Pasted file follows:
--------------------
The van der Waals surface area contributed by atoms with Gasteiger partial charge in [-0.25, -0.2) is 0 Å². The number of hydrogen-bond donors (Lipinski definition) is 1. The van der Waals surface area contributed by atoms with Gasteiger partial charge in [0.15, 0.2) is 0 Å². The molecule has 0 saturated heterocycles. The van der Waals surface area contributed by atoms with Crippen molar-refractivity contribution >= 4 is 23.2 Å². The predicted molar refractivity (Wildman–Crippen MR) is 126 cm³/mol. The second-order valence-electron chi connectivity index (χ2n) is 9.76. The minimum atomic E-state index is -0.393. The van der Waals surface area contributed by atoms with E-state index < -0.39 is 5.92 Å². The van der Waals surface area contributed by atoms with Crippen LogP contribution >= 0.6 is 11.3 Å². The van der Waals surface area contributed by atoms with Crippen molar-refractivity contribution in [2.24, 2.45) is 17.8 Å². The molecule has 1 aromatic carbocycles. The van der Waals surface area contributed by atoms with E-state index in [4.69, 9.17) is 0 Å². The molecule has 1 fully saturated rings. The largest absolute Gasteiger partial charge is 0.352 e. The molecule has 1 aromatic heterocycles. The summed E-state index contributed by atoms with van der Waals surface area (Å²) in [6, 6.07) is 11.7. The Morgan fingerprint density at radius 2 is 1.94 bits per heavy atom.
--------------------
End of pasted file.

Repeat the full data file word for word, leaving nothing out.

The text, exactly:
The van der Waals surface area contributed by atoms with Gasteiger partial charge in [-0.25, -0.2) is 0 Å². The number of hydrogen-bond donors (Lipinski definition) is 1. The van der Waals surface area contributed by atoms with Gasteiger partial charge in [0.15, 0.2) is 0 Å². The molecule has 0 saturated heterocycles. The van der Waals surface area contributed by atoms with Crippen molar-refractivity contribution >= 4 is 23.2 Å². The predicted molar refractivity (Wildman–Crippen MR) is 126 cm³/mol. The second-order valence-electron chi connectivity index (χ2n) is 9.76. The minimum atomic E-state index is -0.393. The van der Waals surface area contributed by atoms with E-state index < -0.39 is 5.92 Å². The van der Waals surface area contributed by atoms with Crippen LogP contribution >= 0.6 is 11.3 Å². The van der Waals surface area contributed by atoms with Crippen molar-refractivity contribution in [2.24, 2.45) is 17.8 Å². The molecule has 1 aromatic carbocycles. The van der Waals surface area contributed by atoms with E-state index in [4.69, 9.17) is 0 Å². The molecule has 1 fully saturated rings. The largest absolute Gasteiger partial charge is 0.352 e. The molecule has 1 aromatic heterocycles. The summed E-state index contributed by atoms with van der Waals surface area (Å²) in [6, 6.07) is 11.7. The Morgan fingerprint density at radius 2 is 1.94 bits per heavy atom.